Bruce McClelland is out at CommScope, with the company eliminating his COO position.
The former Arris CEO was named chief operating officer in February, as CommScope structured its management team following its $7.4 billion acquisition of Arris.
But McClelland has been quickly spun out, his responsibilities dispersed to CommScope CEO Eddie Edwards and other members of the management team, as each of the acquired Arris business sectors continued to struggle in the second quarter. Arris on Thursday evening simultaneously announced McClelland’s departure and its second quarter earnings.
“This decision to flatten our leadership structure expands accountability, which we've been striving to do in virtually every part of our company as part of our transformation,” Edwards told investment analysts. “I am deeply committed to CommScope's continued growth and success and with the board's full support I'm taking a more active day-to-day operational role in leading our company through these challenging times.”
The Arris Network and Cloud division saw sales slide 37% year over year to $344 million. Large cable operator clients are carefully plotting out revolutionary changes to their broadband networks, pushing out functionality closer to the node in the move toward Distributed Access Architecture, while converting the work of proprietary appliances to software virtualization running on commodity-level servers.
Recently, Arris, Cisco and Casa Systems—the leaders of the traditional cable access technology busienss—have sat on the side of the road, as a new insurgent in the business, Harmonic, has carved out huge deals with Comcast and Liberty Global for its virtualized Converged Cable Access Platform product, CableOS.
Meanwhile, in the customer premises equipment (CPE) sector brought over by Arris, sales were down 9% to $890 million, with Donald Trump’s trade war with China forcing CommScope to make tough manufacturing moves in Asia. Arris manufacturing is in the process of being moved out of China and into the Philippines, Vietnam and Indonesia.
Sales were also off 10% for Ruckus Networks, which specializes in such things as Wi-Fi, IoT and CBRS deployments. The unit generated $151 million in the second quarter.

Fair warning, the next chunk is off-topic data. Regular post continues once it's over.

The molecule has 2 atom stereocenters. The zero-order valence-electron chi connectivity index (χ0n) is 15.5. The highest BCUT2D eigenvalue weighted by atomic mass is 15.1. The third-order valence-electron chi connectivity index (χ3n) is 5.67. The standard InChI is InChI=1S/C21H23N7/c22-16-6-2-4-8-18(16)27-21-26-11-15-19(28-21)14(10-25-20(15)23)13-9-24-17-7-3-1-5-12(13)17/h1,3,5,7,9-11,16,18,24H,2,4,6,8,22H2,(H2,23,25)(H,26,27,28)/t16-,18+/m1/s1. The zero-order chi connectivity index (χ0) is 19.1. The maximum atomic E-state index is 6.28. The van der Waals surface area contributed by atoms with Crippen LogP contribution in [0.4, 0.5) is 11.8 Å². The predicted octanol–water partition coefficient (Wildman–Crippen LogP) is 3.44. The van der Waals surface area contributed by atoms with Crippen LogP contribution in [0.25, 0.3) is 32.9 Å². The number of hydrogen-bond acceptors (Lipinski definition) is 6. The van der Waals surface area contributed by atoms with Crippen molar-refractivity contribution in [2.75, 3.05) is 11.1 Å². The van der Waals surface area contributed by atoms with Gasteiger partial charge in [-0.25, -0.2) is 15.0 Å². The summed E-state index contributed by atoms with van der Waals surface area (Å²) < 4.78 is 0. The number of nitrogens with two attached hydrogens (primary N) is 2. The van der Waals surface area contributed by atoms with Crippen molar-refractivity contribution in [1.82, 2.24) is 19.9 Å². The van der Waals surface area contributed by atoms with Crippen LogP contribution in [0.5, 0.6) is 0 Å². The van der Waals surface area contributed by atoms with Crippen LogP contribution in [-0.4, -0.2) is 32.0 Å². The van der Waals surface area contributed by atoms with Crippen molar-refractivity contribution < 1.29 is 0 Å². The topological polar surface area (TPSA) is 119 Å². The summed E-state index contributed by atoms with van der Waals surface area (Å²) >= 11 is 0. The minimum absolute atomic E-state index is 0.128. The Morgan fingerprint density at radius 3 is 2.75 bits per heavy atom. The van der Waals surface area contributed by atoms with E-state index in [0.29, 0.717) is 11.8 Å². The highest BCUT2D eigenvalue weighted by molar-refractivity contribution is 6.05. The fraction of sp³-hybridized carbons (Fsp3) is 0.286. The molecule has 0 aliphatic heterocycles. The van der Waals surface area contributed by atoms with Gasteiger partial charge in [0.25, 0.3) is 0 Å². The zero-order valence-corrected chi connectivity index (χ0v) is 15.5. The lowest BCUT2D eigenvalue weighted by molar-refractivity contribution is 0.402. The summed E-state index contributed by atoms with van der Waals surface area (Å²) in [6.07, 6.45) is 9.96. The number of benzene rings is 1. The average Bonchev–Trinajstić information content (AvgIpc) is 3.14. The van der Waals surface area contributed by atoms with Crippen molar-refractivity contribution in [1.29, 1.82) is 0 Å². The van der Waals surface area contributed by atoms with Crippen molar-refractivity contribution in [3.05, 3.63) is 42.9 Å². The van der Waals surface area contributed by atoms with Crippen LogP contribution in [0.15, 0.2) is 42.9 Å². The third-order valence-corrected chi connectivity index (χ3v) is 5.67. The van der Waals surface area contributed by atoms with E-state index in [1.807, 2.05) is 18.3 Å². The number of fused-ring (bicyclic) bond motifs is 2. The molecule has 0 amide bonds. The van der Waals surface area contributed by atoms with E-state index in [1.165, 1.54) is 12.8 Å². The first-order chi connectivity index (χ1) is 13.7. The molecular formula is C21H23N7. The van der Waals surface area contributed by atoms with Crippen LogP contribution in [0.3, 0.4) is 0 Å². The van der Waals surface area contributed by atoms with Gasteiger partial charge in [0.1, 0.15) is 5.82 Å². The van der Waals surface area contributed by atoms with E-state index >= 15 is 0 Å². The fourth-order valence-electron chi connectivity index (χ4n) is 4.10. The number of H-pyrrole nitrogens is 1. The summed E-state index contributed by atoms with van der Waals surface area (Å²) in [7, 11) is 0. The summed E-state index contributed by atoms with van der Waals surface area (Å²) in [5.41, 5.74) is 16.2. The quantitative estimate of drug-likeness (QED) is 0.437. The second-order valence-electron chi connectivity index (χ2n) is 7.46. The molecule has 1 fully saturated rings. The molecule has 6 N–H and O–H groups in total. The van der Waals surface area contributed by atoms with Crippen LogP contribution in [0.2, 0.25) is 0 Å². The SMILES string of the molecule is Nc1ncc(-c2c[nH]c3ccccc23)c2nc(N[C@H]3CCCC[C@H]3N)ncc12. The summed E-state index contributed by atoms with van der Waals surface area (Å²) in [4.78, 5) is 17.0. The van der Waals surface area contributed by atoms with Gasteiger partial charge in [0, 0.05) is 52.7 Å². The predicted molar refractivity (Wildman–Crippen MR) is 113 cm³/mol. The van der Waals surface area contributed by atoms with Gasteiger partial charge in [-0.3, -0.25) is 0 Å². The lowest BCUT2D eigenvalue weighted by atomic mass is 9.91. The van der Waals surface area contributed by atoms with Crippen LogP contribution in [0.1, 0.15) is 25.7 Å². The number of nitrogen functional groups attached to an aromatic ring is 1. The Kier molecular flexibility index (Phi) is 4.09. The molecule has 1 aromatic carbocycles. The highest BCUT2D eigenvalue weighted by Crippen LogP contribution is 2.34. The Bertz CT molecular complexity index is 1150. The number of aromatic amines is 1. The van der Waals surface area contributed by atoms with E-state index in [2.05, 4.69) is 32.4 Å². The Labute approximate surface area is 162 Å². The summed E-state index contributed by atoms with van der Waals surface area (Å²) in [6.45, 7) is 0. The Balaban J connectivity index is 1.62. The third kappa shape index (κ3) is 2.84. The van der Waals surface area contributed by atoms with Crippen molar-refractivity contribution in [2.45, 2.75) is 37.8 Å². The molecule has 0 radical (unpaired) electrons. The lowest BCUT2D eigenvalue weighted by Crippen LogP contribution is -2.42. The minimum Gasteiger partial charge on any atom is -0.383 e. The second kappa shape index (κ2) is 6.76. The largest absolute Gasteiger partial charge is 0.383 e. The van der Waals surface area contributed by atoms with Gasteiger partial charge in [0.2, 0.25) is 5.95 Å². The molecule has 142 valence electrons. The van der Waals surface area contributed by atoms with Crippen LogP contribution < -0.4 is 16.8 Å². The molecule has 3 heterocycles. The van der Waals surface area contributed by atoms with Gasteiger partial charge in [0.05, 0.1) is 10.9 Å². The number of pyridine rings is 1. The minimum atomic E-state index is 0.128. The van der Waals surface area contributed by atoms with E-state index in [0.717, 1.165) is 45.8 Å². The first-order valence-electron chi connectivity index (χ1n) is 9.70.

Just four months after CommScope closed on Arris, some analysts questioned the move to fire the head coach.
"The Arris acquisition appears worse than we previously thought, with the [virtual CCAP] transition as the unexpected headwind," wrote Raymond James analyst Simon Leopold in a note to investors. "We can appreciate the possible frustration CommScope management might feel, but we do not understand how this action helps.”
For their part, CommScope managers stuck towhead had been McClelland’s key talking points in recent months. Notably, he had position Arris as having a key advantage over insurgents like Harmonic, having written code for cable access networks dating back decades.
“We believe that the fact that we have been writing this code for the past 20 years supporting it, featuring it and are now importing it to these two ends gives us a unique advantage in having something that is very hardened and something that is very featurish,” said Morgan Kurk, chief technology officer.
Added Edwards: “Despite the challenging year, we remain very excited about the combined CommScope and Arris portfolio. We are now just four months into the ownership of the Arris business.
“As we continue to integrate our teams and processes, our enthusiasm for what we can achieve together grows stronger. Together we have a more compelling and diversified global platform to promote service providers and enterprises. To that end, I want to highlight what we believe were some of the exciting growth opportunities ahead for CommScope.”
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